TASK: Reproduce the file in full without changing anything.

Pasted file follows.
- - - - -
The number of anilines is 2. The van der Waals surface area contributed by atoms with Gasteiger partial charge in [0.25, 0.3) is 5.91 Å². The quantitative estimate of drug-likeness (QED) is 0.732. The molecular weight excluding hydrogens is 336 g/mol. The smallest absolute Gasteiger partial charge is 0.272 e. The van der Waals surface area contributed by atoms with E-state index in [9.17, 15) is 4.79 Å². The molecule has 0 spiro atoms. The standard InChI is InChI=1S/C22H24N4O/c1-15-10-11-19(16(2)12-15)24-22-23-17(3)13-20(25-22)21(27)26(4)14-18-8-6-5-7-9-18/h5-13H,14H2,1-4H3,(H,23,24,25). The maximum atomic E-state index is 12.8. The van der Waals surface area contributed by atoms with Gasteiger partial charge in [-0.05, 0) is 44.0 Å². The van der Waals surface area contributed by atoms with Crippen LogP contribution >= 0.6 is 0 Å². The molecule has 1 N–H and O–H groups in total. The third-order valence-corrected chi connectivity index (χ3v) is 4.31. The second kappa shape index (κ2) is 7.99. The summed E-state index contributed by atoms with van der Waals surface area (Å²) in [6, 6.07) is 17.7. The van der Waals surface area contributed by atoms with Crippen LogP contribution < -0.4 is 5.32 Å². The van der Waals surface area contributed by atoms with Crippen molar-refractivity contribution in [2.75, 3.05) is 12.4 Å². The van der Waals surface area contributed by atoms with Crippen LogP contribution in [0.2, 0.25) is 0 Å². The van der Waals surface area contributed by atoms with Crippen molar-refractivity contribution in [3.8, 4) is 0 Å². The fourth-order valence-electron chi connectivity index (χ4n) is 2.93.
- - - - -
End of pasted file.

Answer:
The number of anilines is 2. The van der Waals surface area contributed by atoms with Gasteiger partial charge in [0.25, 0.3) is 5.91 Å². The quantitative estimate of drug-likeness (QED) is 0.732. The molecular weight excluding hydrogens is 336 g/mol. The smallest absolute Gasteiger partial charge is 0.272 e. The van der Waals surface area contributed by atoms with E-state index in [9.17, 15) is 4.79 Å². The molecule has 0 spiro atoms. The standard InChI is InChI=1S/C22H24N4O/c1-15-10-11-19(16(2)12-15)24-22-23-17(3)13-20(25-22)21(27)26(4)14-18-8-6-5-7-9-18/h5-13H,14H2,1-4H3,(H,23,24,25). The maximum atomic E-state index is 12.8. The van der Waals surface area contributed by atoms with Gasteiger partial charge in [-0.05, 0) is 44.0 Å². The van der Waals surface area contributed by atoms with Crippen LogP contribution >= 0.6 is 0 Å². The molecule has 1 N–H and O–H groups in total. The third-order valence-corrected chi connectivity index (χ3v) is 4.31. The second kappa shape index (κ2) is 7.99. The summed E-state index contributed by atoms with van der Waals surface area (Å²) in [6, 6.07) is 17.7. The van der Waals surface area contributed by atoms with Crippen LogP contribution < -0.4 is 5.32 Å². The van der Waals surface area contributed by atoms with Crippen molar-refractivity contribution in [2.75, 3.05) is 12.4 Å². The van der Waals surface area contributed by atoms with Crippen LogP contribution in [0.2, 0.25) is 0 Å². The van der Waals surface area contributed by atoms with Crippen molar-refractivity contribution in [3.8, 4) is 0 Å². The fourth-order valence-electron chi connectivity index (χ4n) is 2.93.